The only solution, albeit ugly, would be to redo the whole exhaust system from the hull to the muffler. After some delegation and consideration, we decided it should once again be done in stainless. Because we no longer have welders, cutters, and material, the local welding shop's services , right here in the marina, were requested.
They estimated, with materials, the job would cost about $1200. That's not bad, but Gena wouldn't have it! She marched of to a local scrap dealer and found all of the pipe, unions, couplers, and elbows we would need. She then cut and fit everything and took sections in for them to weld. Over a couple of days the job was done in time for our next outing. She toiled late into the evening to get the insulation on, and make the aluminum casings for that out of duct aluminum. Perseverance!
The exhaust works great! No more smell from the leaky flex pipe, and we can rest comforted that only a knock down would allow water into the muffler's catch...if the compression allowed it that far.
Click HERE to play in Windows Media Player
..or youtube1.htm#exhaust if this won't work for you
Click for bigger images
Anchors away! Even though the boat needs to be hauled out for a good anti-fouling bottom coat, we have had it in our agenda to take her out and try our anchoring skills.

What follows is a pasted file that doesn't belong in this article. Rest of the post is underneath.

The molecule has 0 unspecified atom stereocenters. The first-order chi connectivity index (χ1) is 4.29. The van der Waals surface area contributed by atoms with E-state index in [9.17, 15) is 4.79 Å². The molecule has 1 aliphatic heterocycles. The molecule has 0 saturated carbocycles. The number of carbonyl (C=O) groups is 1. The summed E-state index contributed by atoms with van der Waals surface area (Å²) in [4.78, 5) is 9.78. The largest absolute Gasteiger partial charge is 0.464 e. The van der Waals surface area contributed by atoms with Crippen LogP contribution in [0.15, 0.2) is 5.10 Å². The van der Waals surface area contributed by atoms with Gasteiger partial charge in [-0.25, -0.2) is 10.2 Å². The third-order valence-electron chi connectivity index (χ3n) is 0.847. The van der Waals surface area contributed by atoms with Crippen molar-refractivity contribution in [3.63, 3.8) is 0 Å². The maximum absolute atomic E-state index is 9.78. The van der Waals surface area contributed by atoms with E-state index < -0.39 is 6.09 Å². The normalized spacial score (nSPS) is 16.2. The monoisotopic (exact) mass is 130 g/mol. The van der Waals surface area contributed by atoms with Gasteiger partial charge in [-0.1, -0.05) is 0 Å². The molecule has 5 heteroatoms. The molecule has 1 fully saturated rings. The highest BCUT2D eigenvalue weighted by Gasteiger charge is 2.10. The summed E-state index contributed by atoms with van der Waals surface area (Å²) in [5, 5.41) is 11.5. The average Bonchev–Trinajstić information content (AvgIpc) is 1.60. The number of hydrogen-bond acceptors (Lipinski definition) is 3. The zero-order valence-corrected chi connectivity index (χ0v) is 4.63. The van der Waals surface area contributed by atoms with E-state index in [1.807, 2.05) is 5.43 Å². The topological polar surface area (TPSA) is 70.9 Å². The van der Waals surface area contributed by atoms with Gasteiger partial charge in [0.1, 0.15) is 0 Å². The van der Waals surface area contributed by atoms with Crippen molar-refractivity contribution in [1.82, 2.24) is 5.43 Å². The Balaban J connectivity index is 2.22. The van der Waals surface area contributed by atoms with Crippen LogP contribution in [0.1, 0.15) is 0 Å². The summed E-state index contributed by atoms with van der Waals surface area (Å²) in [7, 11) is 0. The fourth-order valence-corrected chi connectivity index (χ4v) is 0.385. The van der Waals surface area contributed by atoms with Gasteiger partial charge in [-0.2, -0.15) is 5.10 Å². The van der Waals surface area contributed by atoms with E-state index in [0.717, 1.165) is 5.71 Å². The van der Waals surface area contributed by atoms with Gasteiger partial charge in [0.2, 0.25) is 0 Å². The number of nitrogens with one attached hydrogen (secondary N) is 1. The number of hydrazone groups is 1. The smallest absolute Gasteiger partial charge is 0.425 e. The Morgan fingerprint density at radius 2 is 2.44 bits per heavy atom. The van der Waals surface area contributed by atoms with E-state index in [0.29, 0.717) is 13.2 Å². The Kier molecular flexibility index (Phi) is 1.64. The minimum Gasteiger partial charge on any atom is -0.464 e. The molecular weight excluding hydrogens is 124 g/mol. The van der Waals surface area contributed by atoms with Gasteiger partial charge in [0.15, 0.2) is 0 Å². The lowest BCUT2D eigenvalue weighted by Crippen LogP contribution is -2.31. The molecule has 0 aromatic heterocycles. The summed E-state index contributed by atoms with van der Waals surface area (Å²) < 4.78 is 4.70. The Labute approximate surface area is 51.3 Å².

voyages1.htm for a "log" of our first anchoring experiences.
Don't worry, everything went well with only a few minor snags!
|September, October, November 2008
Trips back and forth from Alberta to the coast and back have taken most of our time, and kept us busy with little projects also hauled back and forth.
See "Finishing Up" and "Projects Aboard" for lots of details on what we've been up to during the fall.
|October 8 2008
|February 26 2009 - on a sad note..
|March 18 2009
As I have mentioned in the forum, for the past month I have been undergoing vision correction surgery. At last no more glasses!! I have been planning this for some time, but had no idea how expensive and time consuming it would be.
Here is an
excerpt from the forum:
|April 24th 2009
|May 8th 2009 - Vaccines, Turkey shoot